Festen, otherwise known as The Celebration, is the brainchild of Thomas Vinterberg, who also wrote the DOGMA principles. The film takes place during a family reunion in celebration of the father’s birthday. During this, a ugly and perverse truth is revealed by one of his son’s, Christian; and family drama ensues as the audience wonders about what the truth really is about this family and their past. Watching this film is unlike most other viewing experiences, as it was filmed with 33mm film (handheld), it relied solely on diegetic sound and music, and it also relied solely on available light – (factors that play into the DOGMA principles). This film makes the viewer feel almost like they are watching a home video of a family reunion, or even like they are there along with the family, being a part of the celebration. While watching this film for the first time, I couldn’t help but wonder about how hard it must have been, not to shoot or direct, but to edit all of these moving, incredibly raw, and almost (intentionally) messy pieces of footage together to create a flowing finished piece that made sense in terms of story and character development without coming across as too unattractive or jarring to the viewer in terms of visuals and audio.
The book FilmCraft: Editing by Justin Chang explores the editing of The Celebration a bit by discussing the film’s editor Valdis Óskarsdóttir. He explains, “One of the film’s most potent scenes, in which Christian…stands up to deliver an altogether surprising toast at the birthday party…, derives much of its tension from Óskarsdóttir’s use of rapid cuts to continually frame and reframe the action from different angles. The result lends the proceedings the distinct sense of having been captured on the fly, while also making the viewer feel like a party guest with the best seat in the house.” Chang’s analysis holds true for the rest of the film as well. There is even a scene that shows everybody mingling while piano music plays in the background, and although the scene cuts several times to the many guests’ faces, the soft piano music in the background rarely seems to hiccup, and the flow of events, both audibly and visually, is smooth and makes sense for the scene. That’s the result of a good editor who understands the tone of the film and remains “invisible” even for a project of this nature. Óskarsdóttir comments, “I like that kind of editing, where you’re jumping around a lot, but it has to suit the story you’re telling.”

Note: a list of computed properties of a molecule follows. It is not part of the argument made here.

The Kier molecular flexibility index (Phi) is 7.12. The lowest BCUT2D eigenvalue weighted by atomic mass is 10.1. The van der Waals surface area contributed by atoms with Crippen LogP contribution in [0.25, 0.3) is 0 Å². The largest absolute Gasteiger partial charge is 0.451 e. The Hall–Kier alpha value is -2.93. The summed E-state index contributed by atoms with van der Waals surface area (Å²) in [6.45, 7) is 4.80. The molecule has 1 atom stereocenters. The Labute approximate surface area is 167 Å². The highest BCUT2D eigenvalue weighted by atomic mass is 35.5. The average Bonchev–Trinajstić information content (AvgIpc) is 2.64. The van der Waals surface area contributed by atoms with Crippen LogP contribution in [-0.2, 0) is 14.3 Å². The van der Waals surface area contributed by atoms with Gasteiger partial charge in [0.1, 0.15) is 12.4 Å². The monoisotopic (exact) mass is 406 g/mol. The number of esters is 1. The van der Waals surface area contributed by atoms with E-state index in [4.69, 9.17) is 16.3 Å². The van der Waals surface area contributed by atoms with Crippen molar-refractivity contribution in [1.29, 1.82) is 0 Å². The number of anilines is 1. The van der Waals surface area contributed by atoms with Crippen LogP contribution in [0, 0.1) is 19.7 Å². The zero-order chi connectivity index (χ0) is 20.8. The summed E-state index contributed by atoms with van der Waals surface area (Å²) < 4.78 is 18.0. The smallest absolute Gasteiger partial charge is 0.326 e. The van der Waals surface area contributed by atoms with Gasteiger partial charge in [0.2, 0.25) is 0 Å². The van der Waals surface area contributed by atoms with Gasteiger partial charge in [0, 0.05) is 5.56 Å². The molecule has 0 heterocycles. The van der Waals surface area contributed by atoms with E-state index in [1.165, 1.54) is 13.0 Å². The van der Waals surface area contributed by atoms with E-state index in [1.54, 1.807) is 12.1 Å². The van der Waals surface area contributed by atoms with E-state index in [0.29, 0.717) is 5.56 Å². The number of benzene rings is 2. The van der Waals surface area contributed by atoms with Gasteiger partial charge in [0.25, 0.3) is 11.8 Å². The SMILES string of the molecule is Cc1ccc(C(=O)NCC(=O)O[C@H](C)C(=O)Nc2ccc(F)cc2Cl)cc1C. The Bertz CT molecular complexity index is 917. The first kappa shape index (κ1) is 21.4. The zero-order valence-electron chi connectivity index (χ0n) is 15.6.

Óskarsdóttir makes a good point about editing in terms of story-telling and characters in this book as well as in an interview with Matthew Hammett Knott of Indie Wire. In FilmCraft: Editing, Óskarsdóttir explains, “Your loyalty always lies with the characters and the story, never with the director or producers. You should treat the film like a human being.” Similiarly, in her interview with Indie Wire, Óskarsdóttir says, “All you can do is watch the footage, watch the characters, and after a while, you know these characters better than your family – and you spend more time with them than your family. So you get totally into the story and into the character’s head, and you can say ‘that’s not how the character would behave’ or ‘he would never say anything like that’.” This is a very good point about editing and its correspondence to the end result of a film. If the editor knows the characters, she can relay their motivations and characteristics through cuts and juxtaposition of shots. The Celebration exemplifies her point because it is heavily geared toward its characters, their relationships with one another, their dialogue, their motivations, and their dynamics. We have to get to know Christian as well as his siblings and even his father in a fashion that will make us understand them, become connected to them, and still be intrigued by the story’s events, and although this has to do with the story and the way it was shot, these aspects rely heavily on the final cut of the project.
Overall, the editor has a big responsibility in conveying emotion and fluidly telling the story that the director intended. And, that being said, as each editor spends so much time with the story and the characters, each editor will also have a different outcome than the next, in terms of the final cut.